Free accounts are available, but you’ll have to put up with advertisements and you won’t be able to print and download the final product. Upgrades begin at $8/month.

To learn more about how you can use digital storytelling in the classroom, watch the video below.

 

 

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Tags: digital storytelling, reluctant writers, apps for educators, apps for teachers, reluctant readers, technology in the classroom

Using wordless picture books to engage reluctant writers

Posted by Marygrove MAT on Jul 27, 2013 6:00:00 AM

We’ve noticed something about our students: When we give them a topic to write about, they say “it’s boring.” When we don’t, we hear things like, “Tell me what to write about, I can’t think of anything!” Sound familiar? We thought so.   

In our experience, wordless picture books have been a useful, anxiety-reducing foundation for creative writing. Instead of starting with a blank “canvas,” students already have a sketch that they can write around. All they need to do is supply the narrative voice, the dialogue, and develop the story.

Using wordless picture books to engage reluctant writers

There are hundreds of picture books, but one of our favorites is Molly Bang’s The Grey Lady and the Strawberry Snatcher. It is as bizarre as it is amusing and for these reasons, students seem to love it.

reluctant writersIn this story, we follow the misadventures of a nameless, strawberry-loving grey lady who simply wants to buy her basket of fruit and be on her way. But no sooner does she exit the grocer’s when she finds herself pursued by a blue, impish-looking creature: a Strawberry Snatcher who loves his fruit as much as, or perhaps more than, she does.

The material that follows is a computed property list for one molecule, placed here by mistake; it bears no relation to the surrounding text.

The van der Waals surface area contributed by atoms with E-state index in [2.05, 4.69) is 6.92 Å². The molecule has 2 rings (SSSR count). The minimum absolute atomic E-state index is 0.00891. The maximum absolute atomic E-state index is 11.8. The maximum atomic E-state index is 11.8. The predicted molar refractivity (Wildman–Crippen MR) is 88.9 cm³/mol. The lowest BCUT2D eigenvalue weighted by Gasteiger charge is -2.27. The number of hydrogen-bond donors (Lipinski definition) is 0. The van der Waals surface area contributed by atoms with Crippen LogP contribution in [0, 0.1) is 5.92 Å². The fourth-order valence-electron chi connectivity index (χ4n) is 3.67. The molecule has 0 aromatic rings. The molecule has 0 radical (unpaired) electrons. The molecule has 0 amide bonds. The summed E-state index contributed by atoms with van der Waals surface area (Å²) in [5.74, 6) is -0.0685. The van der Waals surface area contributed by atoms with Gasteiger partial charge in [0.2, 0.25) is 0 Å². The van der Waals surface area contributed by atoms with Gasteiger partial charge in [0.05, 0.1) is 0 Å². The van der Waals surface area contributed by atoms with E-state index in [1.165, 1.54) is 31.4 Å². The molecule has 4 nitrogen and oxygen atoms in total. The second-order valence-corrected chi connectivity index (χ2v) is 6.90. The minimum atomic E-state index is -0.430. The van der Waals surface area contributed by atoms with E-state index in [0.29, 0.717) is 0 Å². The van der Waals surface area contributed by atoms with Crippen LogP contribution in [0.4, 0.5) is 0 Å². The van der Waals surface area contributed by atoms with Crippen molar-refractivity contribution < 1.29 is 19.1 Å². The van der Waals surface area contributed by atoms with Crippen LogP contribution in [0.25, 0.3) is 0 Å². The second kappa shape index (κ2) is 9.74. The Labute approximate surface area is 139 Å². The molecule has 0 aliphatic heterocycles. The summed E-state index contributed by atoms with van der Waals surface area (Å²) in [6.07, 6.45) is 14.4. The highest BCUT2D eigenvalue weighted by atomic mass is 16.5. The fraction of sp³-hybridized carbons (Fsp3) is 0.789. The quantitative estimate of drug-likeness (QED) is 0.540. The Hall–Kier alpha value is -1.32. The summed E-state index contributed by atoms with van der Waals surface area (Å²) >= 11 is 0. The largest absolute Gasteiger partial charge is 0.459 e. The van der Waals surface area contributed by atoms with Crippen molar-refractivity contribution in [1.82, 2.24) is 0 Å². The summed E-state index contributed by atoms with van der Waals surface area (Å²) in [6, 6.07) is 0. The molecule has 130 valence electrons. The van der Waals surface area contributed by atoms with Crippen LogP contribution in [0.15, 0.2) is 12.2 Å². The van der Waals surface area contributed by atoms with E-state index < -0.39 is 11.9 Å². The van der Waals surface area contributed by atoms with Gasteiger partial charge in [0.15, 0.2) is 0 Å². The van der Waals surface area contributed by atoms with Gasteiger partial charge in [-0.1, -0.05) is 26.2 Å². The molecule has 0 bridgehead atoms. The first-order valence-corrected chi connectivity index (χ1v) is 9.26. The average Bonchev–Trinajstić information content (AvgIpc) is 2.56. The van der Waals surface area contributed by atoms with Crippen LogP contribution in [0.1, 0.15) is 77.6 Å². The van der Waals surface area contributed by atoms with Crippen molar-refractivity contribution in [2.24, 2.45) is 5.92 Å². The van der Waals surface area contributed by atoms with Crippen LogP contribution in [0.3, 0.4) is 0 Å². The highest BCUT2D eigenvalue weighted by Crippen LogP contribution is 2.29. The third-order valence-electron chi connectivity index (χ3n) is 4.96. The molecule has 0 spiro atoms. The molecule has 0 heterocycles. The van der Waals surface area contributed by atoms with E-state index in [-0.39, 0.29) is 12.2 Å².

The chase winds through sidewalks and into the streets—we didn’t know that Strawberry Snatchers could ride skateboards—and finally into the woods. We won’t give away the ending, but even if we did, your students would still have the freedom to make up their own.

As you can see from the image above, we’ve taken a scanned image of the book and added speech bubbles and dialogue with the help of Pixlr, but there are several ways your students can approach this assignment. They could simply type up the story in a Word document, or if every student had his/her own copy of the book (you can find cheap used copies on Amazon), they could print speech bubbles and use masking tape—or any kind of tape that is not very sticky—to attach them to the pages.

If you’re looking for more ways to engage your reluctant writers, check out a couple of our recent blogs, Storybird uses digital storytelling to engage reluctant writers and 5 of the Best Digital Storytelling Applications.

 

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Tags: digital storytelling, reluctant writers, apps for educators, apps for teachers, reluctant readers, technology in the classroom